A good puzzle theory (by Tim Schafer)

On Tuesday, Double Fine launched the first part of Broken Age (its Kickstarter-funded problematic baby), exclusively for its backers, while the rest of the people will have it available on January 28.

Therefore, I thought it was a good moment to remember what Tim Schafer (Double Fine’s honcho and industry rockstar) has to say about what makes an adventure game special.

You don’t have to be physically dexterous to solve an adventure game. You just have to sit there and scratch your head and you can go walk around the block and come back and you know how to solve the puzzle. That’s a different kind of playing experience than other kinds of games.

Tim Schafer explaining his theory to the Cookie Monster

According to Schafer, his “good puzzle theory” includes the following elements:

  • A clear obstacle.
  • A clear motivation.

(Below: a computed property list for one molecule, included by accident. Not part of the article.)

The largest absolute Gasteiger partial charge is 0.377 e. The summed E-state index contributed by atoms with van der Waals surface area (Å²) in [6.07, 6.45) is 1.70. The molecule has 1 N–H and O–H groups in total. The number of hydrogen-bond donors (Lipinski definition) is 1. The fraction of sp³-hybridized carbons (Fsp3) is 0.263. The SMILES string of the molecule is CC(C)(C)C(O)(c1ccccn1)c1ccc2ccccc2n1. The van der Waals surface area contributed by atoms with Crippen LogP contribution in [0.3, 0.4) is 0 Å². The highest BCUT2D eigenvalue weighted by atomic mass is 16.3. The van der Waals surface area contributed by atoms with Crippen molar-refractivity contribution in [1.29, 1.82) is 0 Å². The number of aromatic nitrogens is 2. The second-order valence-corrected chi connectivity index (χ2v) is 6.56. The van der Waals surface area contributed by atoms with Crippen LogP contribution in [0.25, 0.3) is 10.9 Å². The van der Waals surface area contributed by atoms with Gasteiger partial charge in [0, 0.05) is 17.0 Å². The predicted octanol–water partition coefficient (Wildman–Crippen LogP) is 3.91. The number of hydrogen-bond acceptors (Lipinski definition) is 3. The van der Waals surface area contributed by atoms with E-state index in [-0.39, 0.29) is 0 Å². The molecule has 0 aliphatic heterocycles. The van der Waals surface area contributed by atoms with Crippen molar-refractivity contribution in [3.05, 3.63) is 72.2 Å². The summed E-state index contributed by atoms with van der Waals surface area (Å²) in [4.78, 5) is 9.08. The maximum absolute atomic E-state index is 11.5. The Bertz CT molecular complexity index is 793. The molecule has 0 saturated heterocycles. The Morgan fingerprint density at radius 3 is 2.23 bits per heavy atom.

• Responses for failed solutions (with hints).
  • Rewards for getting close.
  • An “a-ha” feeling and not a “WTF” feeling after you solve the puzzle.
  • Appreciation of the puzzle in retrospect that makes you want to tell people about it.

On the other hand, the old game interface riddled with verbs has been replaced with inventory items, in order to make the interface more accessible.

You can learn more about his thoughts on puzzles and adventure games (and the pros and cons of Kickstarter) here.

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One thought on “A good puzzle theory (by Tim Schafer)

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